Hopefully they will be able to provide a solution. The dado is amazingly clean. You can’t even tell where the stack transitioned between chippers. It cuts a grove that looks like it was milled by a single blade of that width. I’ve already emailed them and will hopefully hear back in the next day or two.

-- Russ

View Charles Maxwell's profile

Charles Maxwell

1107 posts in 4608 days

#7 posted 10-21-2009 03:26 PM

I have a 10” Tenryu combo blade on my table saw. Hands down – It is the best blade that I’ve ever used. Sharpening is just not an issue. I’ve been using for 2-1/2 years now!!! Needs no sharpening!!!

-- Max the "night janitor" at

View Russ Anderson's profile

Russ Anderson

46 posts in 4129 days

#8 posted 10-21-2009 05:40 PM

Here was the response that I had from Tenryu in regards to shims.

“The main outer blades have zero clearance, but there is some clearance between the chippers. These are only places where shims can be used. Unfortunately, this may not be a solution for combinations of zero or single chipper used with the main blades.There are a couple of manufacturers offering special dados for undersized plywood, but our is not designed for that.”

I asked them what the clearance was between chippers but haven’t heard back yet.

-- Russ

View a1Jim's profile


118079 posts in 4378 days

#9 posted 10-21-2009 05:50 PM

View Bothus's profile


443 posts in 3977 days

#10 posted 10-21-2009 08:16 PM

Thanks for the review. I don’t do a lot of dadoing but it was interesting reading since I have been thinking about buying a Tenryu blade.

Socal wood: Don’t leave me hanging! You can’t make a comment like that without telling me the story behind.

Send me a private message if need be.


-- Jerry Boshear, Professional Kitchen Designer, amature woodworker.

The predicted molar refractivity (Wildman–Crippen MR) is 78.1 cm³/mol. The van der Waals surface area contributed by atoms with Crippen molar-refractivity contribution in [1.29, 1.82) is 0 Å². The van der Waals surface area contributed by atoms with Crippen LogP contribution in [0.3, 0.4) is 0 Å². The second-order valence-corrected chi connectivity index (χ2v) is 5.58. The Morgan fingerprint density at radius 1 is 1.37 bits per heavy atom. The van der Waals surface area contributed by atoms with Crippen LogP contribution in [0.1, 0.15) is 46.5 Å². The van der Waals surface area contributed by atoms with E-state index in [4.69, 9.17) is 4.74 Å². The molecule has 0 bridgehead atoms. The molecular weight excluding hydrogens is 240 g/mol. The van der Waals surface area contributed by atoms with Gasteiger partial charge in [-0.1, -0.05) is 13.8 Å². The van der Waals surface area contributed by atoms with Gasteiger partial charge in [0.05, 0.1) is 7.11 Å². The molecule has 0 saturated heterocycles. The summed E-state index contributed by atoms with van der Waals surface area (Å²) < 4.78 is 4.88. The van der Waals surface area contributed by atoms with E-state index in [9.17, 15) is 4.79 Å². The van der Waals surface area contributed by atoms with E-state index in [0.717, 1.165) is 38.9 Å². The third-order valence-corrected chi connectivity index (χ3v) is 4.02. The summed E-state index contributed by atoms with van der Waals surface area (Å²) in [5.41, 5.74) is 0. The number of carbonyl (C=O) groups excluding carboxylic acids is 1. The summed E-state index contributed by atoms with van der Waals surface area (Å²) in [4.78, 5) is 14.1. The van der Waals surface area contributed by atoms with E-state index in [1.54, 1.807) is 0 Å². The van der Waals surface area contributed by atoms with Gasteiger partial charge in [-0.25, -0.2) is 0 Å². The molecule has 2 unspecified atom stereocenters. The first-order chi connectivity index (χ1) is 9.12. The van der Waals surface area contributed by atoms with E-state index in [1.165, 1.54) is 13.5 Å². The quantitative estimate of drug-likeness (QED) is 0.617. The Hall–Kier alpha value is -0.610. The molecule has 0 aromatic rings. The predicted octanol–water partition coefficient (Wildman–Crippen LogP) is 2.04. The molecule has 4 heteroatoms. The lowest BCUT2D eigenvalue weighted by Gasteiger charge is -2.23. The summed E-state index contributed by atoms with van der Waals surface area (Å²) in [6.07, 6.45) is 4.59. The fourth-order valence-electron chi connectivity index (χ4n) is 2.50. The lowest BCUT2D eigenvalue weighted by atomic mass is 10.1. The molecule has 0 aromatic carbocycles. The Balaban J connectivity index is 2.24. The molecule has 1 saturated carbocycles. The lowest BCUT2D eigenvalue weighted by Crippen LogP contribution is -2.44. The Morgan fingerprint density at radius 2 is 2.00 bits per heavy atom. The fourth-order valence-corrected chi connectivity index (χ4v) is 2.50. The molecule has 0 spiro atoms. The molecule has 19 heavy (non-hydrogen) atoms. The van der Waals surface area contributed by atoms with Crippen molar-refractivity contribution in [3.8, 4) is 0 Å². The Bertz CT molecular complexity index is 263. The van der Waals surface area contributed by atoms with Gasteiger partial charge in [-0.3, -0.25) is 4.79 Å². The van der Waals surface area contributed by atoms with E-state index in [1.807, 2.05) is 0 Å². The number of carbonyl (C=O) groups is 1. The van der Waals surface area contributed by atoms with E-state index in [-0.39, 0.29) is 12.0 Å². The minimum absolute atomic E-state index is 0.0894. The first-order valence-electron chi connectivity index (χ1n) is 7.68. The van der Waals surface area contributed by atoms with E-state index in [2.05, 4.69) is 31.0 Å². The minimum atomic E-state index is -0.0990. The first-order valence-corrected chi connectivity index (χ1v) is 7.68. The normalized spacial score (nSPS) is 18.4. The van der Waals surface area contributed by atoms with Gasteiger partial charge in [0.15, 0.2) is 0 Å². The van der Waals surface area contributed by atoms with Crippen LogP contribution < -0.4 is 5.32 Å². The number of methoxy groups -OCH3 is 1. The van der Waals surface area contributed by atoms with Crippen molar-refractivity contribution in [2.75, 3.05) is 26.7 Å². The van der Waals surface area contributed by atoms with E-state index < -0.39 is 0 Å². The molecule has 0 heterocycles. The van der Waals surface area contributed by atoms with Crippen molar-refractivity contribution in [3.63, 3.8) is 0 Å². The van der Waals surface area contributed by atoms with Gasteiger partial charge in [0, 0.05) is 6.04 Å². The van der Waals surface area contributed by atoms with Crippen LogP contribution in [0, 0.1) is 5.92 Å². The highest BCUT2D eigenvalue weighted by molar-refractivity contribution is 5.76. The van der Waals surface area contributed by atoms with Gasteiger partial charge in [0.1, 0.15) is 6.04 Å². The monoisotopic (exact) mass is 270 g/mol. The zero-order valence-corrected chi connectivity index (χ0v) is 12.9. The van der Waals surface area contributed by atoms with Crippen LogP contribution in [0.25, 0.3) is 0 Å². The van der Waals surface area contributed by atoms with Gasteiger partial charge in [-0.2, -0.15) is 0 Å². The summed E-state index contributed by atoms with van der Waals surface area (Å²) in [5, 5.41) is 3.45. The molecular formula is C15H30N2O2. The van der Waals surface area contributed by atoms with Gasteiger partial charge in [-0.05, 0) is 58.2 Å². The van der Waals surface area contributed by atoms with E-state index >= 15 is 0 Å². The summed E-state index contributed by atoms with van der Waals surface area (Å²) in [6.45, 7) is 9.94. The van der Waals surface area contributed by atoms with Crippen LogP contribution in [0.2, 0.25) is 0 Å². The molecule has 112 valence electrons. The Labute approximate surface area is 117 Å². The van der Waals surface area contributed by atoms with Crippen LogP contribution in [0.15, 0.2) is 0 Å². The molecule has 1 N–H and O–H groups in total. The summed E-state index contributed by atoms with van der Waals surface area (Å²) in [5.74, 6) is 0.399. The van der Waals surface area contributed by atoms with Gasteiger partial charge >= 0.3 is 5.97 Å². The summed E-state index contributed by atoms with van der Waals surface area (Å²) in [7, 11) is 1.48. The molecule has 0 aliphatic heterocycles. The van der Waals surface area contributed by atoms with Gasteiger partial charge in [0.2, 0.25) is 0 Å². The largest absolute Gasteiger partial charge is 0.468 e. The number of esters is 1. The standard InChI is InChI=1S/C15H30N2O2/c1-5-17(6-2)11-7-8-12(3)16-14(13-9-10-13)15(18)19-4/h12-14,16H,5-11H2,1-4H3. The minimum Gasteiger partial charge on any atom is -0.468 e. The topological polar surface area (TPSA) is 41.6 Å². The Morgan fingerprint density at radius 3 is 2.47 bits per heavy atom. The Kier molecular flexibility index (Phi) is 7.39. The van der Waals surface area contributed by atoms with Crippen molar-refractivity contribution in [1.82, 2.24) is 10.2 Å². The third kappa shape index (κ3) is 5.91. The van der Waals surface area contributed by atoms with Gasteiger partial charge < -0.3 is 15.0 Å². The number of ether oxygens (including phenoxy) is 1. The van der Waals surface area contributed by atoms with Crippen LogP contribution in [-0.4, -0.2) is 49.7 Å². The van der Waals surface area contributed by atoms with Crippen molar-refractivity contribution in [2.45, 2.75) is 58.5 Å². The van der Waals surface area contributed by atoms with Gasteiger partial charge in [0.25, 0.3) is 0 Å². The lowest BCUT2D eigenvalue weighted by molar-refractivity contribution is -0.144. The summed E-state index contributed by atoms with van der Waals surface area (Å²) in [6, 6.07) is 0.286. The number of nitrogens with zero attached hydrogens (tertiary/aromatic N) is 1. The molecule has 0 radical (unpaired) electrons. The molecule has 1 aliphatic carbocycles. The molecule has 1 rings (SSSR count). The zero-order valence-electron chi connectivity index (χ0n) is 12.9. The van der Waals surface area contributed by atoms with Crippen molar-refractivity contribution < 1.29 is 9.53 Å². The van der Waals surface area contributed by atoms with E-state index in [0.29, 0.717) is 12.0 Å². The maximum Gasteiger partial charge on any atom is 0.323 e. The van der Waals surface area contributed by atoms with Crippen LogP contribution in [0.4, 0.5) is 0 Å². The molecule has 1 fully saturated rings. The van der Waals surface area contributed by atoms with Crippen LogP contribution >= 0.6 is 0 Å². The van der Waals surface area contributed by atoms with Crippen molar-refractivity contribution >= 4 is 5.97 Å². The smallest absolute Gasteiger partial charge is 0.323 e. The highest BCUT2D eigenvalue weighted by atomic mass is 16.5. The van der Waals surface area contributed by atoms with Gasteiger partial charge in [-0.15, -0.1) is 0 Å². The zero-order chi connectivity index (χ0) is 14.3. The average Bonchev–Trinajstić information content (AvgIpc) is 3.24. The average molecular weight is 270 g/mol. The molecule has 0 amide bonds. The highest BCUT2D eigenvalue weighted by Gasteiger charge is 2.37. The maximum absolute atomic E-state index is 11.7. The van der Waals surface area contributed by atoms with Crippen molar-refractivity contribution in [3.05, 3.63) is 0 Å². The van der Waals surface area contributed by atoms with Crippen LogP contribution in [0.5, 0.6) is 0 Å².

View hjt's profile


906 posts in 3939 days

#11 posted 10-23-2009 07:54 PM

Socalwood – sorry to hear that Tenryu treated you as such. When I and Pete worked for them I can guarantee you would have been happy with the service.

Unless they have changed their business plan, they sell through specialty stores via independent reps, however – you can contact them directly. Again, this is back when I worked for them in 2001.

Even though I really wasn’t into wood working back them, I can tell you from what I learned…. Tenryu makes a superior blade. Now that I am getting into woodworking (read my bio) I’ve already located my Tenryu dealer.

-- Harold

View rustfever's profile


793 posts in 4111 days

#12 posted 10-24-2009 05:04 PM

I have an old Dado set that was included with the ca. 1950’s Dewalt Radial Arm saw, gifted to me in 1972. it is adjustable with most anything. I frequently use business card stock or even typing paper. It work just fine. I’ve only had it sharpened a half dozen times over the last nearly 40 years. Of course, only really used it just a few time, too. I used it just a few months ago. Still works good. Crisp edges, flat bottom. Maximum width of cut, using card-stock shims is .9375” [15/16”]
The old stuff never wears out.

-- Rustfever, Central California

View Peter Oxley's profile

Peter Oxley

1426 posts in 4675 days

#13 posted 10-24-2009 05:49 PM

I’m with socialwood – no Tenryu in my shop.

I went to a local supplier to buy a Freud Glue-Line Rip, and the salesman talked me into a Tenryu rip blade. If I liked the Freud, I was going to love the Tenryu: it was so much better I’d never look back. It cost twice as much as the Freud and cut like an Oldham combo blade. My local supplier said, “sorry, we don’t take back used saw blades.” and Tenryu said, “that’s not our problem” when I called. I went and bought a Freud and threw the Tenryu in the trash, and I don’t use Tenryu or that supplier anymore.

With regard to this dado set, the whole idea of a dado is getting a groove or dado the thickness you need, and that almost always means slightly over or under the intended measurement. The woodworker said to the machinist: “Sure, you may be accurate to .001”, but I have to be dead-on.”

-- -- --

View Bothus's profile


443 posts in 3977 days

#14 posted 10-26-2009 03:51 PM

Thanks for the explanation Socalwood.

Peter O, you are the first person I have heard say they didn’t like the way the Tenyru cut.

Thanks for the input guys.


-- Jerry Boshear, Professional Kitchen Designer, amature woodworker.

View Russ Anderson's profile

Russ Anderson

46 posts in 4129 days

#15 posted 10-27-2009 06:18 PM

After further research I felt it necessary to post a new review for this set. Click here!

-- Russ